The northern Balkans, including the Via Militaris, in Late Antiquity.

Via Militaris or Via Diagonalis was an ancient Roman road, starting from Singidunum (today the Serbian capital Belgrade), passing by Danube coast to Viminacium (near modern Kostolac), through Naissus (modern Niš), Serdica (modern Sofia), Philippopolis (modern Plovdiv), Adrianopolis (modern Edirne in Turkish Thrace), and reaching Constantinople (modern Istanbul). This road was connected with Via Egnatia by other roads: the road along the Axios (or Vardar) River, the road from Serdica to Thessalonica along the Strymon (or Struma) River, and the road from Philippopolis to Philippi.

It was built in the 1st century AD. The length from Singidunum to Constantinople was 924 kilometres.[1]

During the first European conquests of Ottoman Turks orta kol (lit. middle arm) was following the Via Militaris.[2]

In May 2010, while work was done on the Pan-European Corridor X in Serbia, well-preserved remains of the road were excavated in Dimitrovgrad, Serbia. The eight-metre wide road was constructed from large blocks of stone and had two lanes.[3]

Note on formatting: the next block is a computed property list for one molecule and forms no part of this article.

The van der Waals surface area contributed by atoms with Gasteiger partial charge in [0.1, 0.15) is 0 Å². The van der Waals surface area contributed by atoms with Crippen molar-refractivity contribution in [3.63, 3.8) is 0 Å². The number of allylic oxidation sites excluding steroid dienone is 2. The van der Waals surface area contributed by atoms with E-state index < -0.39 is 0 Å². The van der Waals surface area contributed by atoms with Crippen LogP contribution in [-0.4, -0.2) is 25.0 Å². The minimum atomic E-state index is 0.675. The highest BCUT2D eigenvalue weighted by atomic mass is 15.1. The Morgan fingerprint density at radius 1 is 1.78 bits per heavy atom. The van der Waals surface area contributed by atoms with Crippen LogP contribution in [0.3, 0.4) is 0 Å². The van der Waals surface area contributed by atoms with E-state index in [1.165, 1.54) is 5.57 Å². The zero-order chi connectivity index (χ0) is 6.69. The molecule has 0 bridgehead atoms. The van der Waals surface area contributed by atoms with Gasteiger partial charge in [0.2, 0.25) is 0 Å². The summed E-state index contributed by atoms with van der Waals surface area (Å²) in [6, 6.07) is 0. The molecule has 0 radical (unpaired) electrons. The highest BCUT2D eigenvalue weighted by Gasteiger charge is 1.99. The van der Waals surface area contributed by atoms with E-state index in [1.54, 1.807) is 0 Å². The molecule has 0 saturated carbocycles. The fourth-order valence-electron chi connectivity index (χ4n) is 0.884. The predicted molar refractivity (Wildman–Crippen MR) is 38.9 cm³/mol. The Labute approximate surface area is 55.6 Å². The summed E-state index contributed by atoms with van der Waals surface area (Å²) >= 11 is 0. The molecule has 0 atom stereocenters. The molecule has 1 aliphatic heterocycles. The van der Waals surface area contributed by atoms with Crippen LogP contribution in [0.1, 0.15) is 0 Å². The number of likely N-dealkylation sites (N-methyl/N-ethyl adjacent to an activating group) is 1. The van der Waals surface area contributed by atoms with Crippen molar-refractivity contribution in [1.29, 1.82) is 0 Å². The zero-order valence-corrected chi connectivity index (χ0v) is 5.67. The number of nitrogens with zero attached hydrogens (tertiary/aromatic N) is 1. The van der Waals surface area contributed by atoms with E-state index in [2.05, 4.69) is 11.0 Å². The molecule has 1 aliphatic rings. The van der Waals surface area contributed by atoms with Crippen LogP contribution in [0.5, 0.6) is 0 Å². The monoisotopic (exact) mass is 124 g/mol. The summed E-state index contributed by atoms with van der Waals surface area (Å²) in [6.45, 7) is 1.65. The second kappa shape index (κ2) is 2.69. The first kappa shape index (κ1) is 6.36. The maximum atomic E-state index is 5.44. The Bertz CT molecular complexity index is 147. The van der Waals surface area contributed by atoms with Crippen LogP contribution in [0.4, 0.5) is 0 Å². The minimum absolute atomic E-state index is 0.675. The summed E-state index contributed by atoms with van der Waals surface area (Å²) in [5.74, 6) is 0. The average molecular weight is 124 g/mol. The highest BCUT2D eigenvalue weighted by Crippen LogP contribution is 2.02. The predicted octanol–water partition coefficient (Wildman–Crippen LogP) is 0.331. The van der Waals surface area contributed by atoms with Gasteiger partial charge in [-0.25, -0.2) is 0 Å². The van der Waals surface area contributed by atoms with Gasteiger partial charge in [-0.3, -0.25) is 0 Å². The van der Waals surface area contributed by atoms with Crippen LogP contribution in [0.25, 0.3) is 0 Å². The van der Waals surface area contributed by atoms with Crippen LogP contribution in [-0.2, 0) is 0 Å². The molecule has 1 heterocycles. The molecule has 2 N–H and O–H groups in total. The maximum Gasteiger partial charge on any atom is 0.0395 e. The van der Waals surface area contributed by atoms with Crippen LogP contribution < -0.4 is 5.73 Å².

Key towns

Combined map of Via Militaris and Via Egnatia with contemporary toponyms and borders.
Ancient name Location
Singidunum Belgrade, Serbia
Gratiana Dobra, Serbia
Viminacium Kostolac, Serbia
Naissus Niš, Serbia
Remesiana Bela Palanka, Serbia
Serdica Sofia, Bulgaria
Philippopolis Plovdiv, Bulgaria
Hadrianopolis Edirne, Turkey
Arcadiopolis Lüleburgaz, Turkey
Byzantium Istanbul, Turkey


  1. ^ A Short History of the Yugoslav Peoples, p. 12, at Google Books
  2. ^ Kılıç, Ayşegül; Bir Osmanlı Akın Beyi Gazi Evrenos Bey İthaki Yay. Istanbul 2014, ISBN 978-605-375-345-2 p. 16. (in Turkish)
  3. ^ "Otkriveni ostaci antičkog puta Via militaris na Koridoru 10".